The country-specific recommendations are documents prepared by the European Commission for each Member State, which analyse its economic situation and provide tailored policy advice on measures that it should adopt over the coming 18 months. They cover the particular challenges that the Member State is facing in a broad range of areas: the state of public finances, reforms of pension systems, measures to create jobs and to fight unemployment, education and innovation challenges, efficiency of the public administration, competition etc. The final adoption of country-specific recommendations prepared by the Commission takes place at the highest level by national leaders in the European Council.
The Swedish economy remains one of the most competitive in the EU and worldwide, and has weathered the crisis relatively well in terms of growth, employment and public finances. On 5 March 2014, in its 2014 in-depth review of the Swedish economy, the Commission concluded that the country is still experiencing macroeconomic imbalances when it comes to private sector debt and the housing market, which require monitoring and policy action.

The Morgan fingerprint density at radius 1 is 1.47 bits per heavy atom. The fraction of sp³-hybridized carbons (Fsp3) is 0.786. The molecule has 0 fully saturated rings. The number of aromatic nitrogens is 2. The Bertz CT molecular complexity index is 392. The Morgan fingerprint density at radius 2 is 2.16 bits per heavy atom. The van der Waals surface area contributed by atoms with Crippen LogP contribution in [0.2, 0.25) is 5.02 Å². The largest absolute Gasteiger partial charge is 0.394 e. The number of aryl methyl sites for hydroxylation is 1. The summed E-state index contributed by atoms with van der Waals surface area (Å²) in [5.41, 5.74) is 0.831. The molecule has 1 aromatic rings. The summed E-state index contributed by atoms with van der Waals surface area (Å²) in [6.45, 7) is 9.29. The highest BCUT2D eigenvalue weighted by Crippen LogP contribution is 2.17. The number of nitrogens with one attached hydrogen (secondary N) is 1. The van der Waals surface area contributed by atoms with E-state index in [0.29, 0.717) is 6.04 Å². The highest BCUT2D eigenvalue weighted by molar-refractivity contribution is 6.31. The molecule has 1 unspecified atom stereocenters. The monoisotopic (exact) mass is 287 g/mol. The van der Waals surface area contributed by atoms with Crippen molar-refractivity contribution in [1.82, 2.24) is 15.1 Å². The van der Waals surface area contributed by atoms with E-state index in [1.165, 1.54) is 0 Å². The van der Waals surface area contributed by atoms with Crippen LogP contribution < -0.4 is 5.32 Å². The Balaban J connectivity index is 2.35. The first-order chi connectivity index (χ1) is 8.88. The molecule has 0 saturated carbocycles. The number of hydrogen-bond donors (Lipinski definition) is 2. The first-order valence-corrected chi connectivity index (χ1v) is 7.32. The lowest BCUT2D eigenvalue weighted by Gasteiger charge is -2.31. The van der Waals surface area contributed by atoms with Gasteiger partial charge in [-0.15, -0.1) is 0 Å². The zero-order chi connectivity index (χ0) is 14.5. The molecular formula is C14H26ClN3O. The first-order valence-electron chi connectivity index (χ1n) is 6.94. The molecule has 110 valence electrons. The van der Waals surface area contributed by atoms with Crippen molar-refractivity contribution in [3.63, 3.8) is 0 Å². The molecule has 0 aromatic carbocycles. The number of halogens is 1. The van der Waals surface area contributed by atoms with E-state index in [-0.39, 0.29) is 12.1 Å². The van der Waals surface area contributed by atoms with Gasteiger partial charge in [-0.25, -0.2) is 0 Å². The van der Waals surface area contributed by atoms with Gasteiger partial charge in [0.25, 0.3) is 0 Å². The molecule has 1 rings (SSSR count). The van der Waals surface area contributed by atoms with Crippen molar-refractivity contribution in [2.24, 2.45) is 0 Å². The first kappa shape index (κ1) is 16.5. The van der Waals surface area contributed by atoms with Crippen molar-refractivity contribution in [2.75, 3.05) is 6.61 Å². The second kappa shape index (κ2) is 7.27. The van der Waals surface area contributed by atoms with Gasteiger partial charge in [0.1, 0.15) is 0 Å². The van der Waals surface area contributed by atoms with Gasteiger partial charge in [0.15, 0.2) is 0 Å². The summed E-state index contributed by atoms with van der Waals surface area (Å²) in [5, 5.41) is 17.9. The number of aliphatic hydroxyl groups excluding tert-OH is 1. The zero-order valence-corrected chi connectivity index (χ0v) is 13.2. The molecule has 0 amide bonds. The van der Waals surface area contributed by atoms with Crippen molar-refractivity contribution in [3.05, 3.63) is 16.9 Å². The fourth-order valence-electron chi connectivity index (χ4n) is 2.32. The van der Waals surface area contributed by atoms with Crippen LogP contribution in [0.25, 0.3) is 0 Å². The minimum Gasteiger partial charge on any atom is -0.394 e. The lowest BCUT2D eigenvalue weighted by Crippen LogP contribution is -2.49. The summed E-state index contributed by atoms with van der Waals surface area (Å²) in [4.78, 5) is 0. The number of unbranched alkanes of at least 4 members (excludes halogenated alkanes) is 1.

Sweden has made some progress in addressing the 2013 country-specific recommendations. Most progress has been made in addressing fiscal policy and labour market related issues. Public finances remain sound in terms of debt and budget balance. The Swedish government has also adopted promising measures to address the challenges of the labour market, notably by aiming to integrate the most excluded groups, such as young, low-educated people and migrants from outside the EU. Sweden’s progress on recommendations concerning private sector indebtedness and the inefficiencies of its housing market, however, has been limited.
To ensure that economic growth remains sustainable in the medium term, challenges pertaining to private sector debt and related uncertainties in the housing market need to be addressed. Moreover, further efforts are needed to improve the participation of non-EU immigrants and less-educated young men and women in the labour market. While the Swedish government has taken steps to address these points, it appears that difficulties may be linked to structural shortcomings in the education sector. See how Sweden compares with other EU Member States in key areas
2014 European Commission's recommendations in brief
The Commission has issued four country-specific recommendations to Sweden to help it improve its economic performance. These are in the areas of: public finances; household indebtedness; housing market; labour market, education and training.